- The Washington Times - Wednesday, January 26, 2005

JERUSALEM — Israel and the Palestinian Authority resumed diplomatic contacts yesterday after a two-week hiatus, and Israel agreed to suspend targeted killings of Palestinian militants — two more steps toward a cease-fire and a resumption of peace talks.

The relative calm was marred by a brief burst of violence in the Gaza Strip, including the killing of a Palestinian preschooler, apparently by Israeli army fire, and the launching of a Palestinian rocket. Also, in the West Bank, Israeli troops fatally shot a Palestinian militant and seriously wounded two others in an arrest raid on the town of Qalqiliya, the army said.

Officials from both sides held a flurry of meetings yesterday to prepare for a summit between Israeli Prime Minister Ariel Sharon and Palestinian leader Mahmoud Abbas and to finalize a plan for Palestinian police deployment in the central and southern Gaza Strip today.

Mr. Abbas told his security chiefs to get ready for assuming control of five West Bank cities within 10 days, participants in the meeting said.

The cities are Ramallah, Tulkarm, Qalqiliya, Jericho and Bethlehem, the commanders said.

A senior U.S. envoy, William Burns, arrived for talks with top Israeli and Palestinian officials on the emerging cease-fire. After meeting Israeli Vice Prime Minister Shimon Peres, Mr. Burns said Washington is committed to taking advantage of what it sees as “a very promising moment.”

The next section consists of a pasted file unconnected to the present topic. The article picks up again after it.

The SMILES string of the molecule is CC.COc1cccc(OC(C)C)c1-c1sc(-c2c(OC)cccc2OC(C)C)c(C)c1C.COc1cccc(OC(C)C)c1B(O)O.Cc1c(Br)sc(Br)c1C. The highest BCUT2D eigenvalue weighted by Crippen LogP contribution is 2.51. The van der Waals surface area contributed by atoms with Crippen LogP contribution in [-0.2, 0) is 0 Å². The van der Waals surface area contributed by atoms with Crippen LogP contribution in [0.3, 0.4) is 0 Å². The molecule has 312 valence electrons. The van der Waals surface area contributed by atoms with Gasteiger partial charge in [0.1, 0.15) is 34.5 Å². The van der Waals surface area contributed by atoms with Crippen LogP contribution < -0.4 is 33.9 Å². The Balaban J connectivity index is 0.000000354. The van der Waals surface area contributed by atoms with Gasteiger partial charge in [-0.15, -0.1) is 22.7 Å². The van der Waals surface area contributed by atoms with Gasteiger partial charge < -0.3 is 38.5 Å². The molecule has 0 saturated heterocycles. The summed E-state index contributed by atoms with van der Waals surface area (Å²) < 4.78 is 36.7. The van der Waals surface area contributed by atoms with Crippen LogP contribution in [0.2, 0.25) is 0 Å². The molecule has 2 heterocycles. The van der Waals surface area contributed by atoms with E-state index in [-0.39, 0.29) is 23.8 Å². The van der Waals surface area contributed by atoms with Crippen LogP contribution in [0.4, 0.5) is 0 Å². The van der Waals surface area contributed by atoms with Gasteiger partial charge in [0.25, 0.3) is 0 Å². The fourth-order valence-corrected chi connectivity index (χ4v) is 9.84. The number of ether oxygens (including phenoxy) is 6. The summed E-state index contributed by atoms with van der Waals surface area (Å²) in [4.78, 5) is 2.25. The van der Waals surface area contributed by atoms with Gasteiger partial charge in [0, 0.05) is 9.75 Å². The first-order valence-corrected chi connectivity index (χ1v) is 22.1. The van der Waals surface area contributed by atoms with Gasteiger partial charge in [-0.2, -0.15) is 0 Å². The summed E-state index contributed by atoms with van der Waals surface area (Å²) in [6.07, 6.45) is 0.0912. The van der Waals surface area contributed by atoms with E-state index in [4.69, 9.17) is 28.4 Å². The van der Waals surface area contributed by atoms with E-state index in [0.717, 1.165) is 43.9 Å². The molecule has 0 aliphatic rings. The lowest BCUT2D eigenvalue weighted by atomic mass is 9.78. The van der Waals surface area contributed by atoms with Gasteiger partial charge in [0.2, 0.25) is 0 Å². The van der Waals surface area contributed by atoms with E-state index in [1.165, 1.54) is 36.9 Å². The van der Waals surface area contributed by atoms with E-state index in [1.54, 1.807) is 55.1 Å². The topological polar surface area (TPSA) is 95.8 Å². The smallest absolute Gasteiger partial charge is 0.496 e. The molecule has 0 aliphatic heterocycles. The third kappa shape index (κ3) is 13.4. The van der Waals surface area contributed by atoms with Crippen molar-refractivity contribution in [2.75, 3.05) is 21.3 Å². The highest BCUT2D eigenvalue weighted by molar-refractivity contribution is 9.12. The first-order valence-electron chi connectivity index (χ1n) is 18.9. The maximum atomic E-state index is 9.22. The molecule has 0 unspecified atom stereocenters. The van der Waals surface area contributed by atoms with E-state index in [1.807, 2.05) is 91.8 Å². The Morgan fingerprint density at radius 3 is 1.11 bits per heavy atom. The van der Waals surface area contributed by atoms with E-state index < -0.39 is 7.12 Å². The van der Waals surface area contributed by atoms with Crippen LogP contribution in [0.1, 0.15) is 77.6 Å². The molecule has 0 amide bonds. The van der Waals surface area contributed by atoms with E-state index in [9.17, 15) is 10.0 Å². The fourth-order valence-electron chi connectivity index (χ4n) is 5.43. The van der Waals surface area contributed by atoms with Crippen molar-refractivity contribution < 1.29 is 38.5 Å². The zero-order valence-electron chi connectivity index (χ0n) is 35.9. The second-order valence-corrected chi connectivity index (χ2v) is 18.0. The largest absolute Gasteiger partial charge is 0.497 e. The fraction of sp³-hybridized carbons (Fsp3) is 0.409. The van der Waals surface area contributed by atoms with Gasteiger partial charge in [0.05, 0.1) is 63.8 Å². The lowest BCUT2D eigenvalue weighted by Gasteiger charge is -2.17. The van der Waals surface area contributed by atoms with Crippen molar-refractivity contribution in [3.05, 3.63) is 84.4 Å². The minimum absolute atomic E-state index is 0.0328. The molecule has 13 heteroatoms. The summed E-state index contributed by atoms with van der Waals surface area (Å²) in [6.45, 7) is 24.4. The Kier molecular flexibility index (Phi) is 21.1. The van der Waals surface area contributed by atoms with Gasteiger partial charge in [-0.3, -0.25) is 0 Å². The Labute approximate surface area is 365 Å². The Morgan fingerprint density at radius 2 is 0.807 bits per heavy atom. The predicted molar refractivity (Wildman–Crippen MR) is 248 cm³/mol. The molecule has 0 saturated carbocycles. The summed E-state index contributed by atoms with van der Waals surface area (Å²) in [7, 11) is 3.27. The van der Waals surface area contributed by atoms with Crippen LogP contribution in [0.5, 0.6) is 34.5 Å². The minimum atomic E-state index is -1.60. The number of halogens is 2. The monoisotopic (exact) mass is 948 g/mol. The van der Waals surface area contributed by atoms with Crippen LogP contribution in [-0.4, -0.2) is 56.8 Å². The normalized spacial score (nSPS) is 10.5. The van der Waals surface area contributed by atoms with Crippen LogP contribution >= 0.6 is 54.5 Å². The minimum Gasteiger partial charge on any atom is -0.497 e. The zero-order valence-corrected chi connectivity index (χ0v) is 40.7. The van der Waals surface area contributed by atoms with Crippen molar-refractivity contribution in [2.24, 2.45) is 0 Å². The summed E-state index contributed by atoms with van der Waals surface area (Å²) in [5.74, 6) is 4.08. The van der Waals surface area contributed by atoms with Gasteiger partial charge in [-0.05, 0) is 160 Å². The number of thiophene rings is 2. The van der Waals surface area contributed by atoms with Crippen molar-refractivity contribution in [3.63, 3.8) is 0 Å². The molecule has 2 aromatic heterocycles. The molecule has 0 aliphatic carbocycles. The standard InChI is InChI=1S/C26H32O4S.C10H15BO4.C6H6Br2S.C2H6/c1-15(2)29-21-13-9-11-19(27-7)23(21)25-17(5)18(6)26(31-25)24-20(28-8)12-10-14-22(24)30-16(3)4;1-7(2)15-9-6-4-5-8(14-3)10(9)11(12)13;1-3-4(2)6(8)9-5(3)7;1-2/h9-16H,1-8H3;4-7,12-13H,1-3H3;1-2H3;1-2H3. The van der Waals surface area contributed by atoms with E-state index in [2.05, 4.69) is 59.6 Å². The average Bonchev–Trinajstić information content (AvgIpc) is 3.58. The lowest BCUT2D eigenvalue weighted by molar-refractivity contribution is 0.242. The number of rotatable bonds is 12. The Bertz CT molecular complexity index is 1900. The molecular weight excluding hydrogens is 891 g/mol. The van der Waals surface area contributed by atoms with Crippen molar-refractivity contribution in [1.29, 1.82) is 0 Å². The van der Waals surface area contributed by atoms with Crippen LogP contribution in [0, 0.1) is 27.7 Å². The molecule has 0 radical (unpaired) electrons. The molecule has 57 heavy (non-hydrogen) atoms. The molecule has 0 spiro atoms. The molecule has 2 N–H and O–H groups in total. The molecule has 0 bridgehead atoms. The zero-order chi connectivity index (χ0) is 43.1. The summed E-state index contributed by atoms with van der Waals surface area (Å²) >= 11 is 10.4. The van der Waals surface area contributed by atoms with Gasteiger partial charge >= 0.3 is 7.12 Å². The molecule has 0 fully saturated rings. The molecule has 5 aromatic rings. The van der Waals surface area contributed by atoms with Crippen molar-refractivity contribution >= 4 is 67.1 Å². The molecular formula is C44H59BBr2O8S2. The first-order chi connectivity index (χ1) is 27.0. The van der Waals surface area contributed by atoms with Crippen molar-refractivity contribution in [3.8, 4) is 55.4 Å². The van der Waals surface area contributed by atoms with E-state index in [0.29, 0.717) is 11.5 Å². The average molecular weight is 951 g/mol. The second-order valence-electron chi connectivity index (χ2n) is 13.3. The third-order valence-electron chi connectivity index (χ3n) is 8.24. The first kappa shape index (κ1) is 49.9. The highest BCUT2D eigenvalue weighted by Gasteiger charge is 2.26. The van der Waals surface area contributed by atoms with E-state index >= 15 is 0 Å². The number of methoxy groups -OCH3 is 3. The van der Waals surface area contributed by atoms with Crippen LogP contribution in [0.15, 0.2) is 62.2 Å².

“We’ve been very encouraged by steps that Mr. Abbas has taken on security, by the Israeli reaction to those steps,” Mr. Burns said.

There were also indications that Condoleezza Rice, the Bush administration’s newly confirmed secretary of state, soon would be joining the peace process.

“She is planning to go to the region,” Israeli Foreign Minister Silvan Shalom said after a meeting with Miss Rice yesterday.

“I think it will be in a short time,” the Israeli official said in an interview with CNN’s Wolf Blitzer. “It will be a positive step.”

Israeli and Palestinian commanders met twice yesterday at a key junction in southern Gaza to finalize the deployment of Palestinian forces in central and southern Gaza. About 100 Jewish settlers briefly disrupted the first meeting, throwing stones and cutting tires of participants’ vehicles, Israeli police said. Five settlers were detained for questioning.

Palestinian police commanders denied reports that the deployment has already begun. They said commanders and their security guards toured the area only briefly and then returned to old positions.

Mr. Sharon decided to resume diplomatic contacts with the Palestinian Authority, two weeks after he cut ties over a Palestinian attack that killed six Israelis at a Gaza cargo crossing.

Shortly after the decision, Palestinian Cabinet minister Saeb Erekat met with Mr. Sharon’s aide, Dov Weisglass, to discuss a cease-fire and prepare for a summit.

Mr. Erekat and Mr. Weisglass failed to agree on a summit agenda, participants said.

Palestinian official Hassan Abu Libdeh, who participated in the talks, said there could be a summit in two weeks if differences over the agenda can be settled.

Israeli security officials said Tuesday the military has agreed to halt targeted attacks on militants — usually missiles fired from helicopters — in which dozens of fugitives and bystanders have been killed since the outbreak of fighting in 2000.

The most prominent Palestinians killed in the targeted attacks were Hamas founder Sheik Ahmed Yassin, and his successor, Abdel Aziz Rantisi.

The security officials said Israel would not act on its current target list of militants, but they warned that if Palestinians resume hostile activity, Israel will target those responsible.

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